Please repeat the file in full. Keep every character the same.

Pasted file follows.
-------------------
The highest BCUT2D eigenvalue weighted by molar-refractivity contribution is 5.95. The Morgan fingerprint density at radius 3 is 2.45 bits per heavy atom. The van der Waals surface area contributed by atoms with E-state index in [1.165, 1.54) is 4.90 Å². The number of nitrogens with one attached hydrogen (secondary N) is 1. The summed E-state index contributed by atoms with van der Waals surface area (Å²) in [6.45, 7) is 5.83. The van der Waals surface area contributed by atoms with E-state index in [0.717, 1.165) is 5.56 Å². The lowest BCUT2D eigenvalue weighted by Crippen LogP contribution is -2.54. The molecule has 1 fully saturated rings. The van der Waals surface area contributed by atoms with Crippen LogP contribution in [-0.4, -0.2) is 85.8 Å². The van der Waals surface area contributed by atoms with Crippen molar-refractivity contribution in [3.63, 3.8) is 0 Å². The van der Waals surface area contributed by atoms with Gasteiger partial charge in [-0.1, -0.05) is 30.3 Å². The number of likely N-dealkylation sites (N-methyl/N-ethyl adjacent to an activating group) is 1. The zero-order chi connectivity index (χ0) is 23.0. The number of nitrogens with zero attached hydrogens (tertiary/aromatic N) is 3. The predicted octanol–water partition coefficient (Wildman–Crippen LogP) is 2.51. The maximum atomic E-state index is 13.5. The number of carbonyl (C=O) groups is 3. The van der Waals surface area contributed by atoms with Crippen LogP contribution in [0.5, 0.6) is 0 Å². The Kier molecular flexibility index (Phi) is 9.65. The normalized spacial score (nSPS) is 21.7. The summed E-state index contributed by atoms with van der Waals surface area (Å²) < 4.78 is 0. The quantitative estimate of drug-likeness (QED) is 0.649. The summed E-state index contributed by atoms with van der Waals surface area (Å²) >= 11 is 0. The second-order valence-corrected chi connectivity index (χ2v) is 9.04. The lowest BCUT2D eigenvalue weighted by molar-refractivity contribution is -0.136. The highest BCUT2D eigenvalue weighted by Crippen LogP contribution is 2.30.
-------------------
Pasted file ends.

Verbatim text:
The highest BCUT2D eigenvalue weighted by molar-refractivity contribution is 5.95. The Morgan fingerprint density at radius 3 is 2.45 bits per heavy atom. The van der Waals surface area contributed by atoms with E-state index in [1.165, 1.54) is 4.90 Å². The number of nitrogens with one attached hydrogen (secondary N) is 1. The summed E-state index contributed by atoms with van der Waals surface area (Å²) in [6.45, 7) is 5.83. The van der Waals surface area contributed by atoms with E-state index in [0.717, 1.165) is 5.56 Å². The lowest BCUT2D eigenvalue weighted by Crippen LogP contribution is -2.54. The molecule has 1 fully saturated rings. The van der Waals surface area contributed by atoms with Crippen LogP contribution in [-0.4, -0.2) is 85.8 Å². The van der Waals surface area contributed by atoms with Crippen molar-refractivity contribution in [3.63, 3.8) is 0 Å². The van der Waals surface area contributed by atoms with Gasteiger partial charge in [-0.1, -0.05) is 30.3 Å². The number of likely N-dealkylation sites (N-methyl/N-ethyl adjacent to an activating group) is 1. The zero-order chi connectivity index (χ0) is 23.0. The number of nitrogens with zero attached hydrogens (tertiary/aromatic N) is 3. The predicted octanol–water partition coefficient (Wildman–Crippen LogP) is 2.51. The maximum atomic E-state index is 13.5. The number of carbonyl (C=O) groups is 3. The van der Waals surface area contributed by atoms with Crippen LogP contribution in [0.5, 0.6) is 0 Å². The Kier molecular flexibility index (Phi) is 9.65. The normalized spacial score (nSPS) is 21.7. The summed E-state index contributed by atoms with van der Waals surface area (Å²) < 4.78 is 0. The quantitative estimate of drug-likeness (QED) is 0.649. The summed E-state index contributed by atoms with van der Waals surface area (Å²) >= 11 is 0. The second-order valence-corrected chi connectivity index (χ2v) is 9.04. The lowest BCUT2D eigenvalue weighted by molar-refractivity contribution is -0.136. The highest BCUT2D eigenvalue weighted by Crippen LogP contribution is 2.30.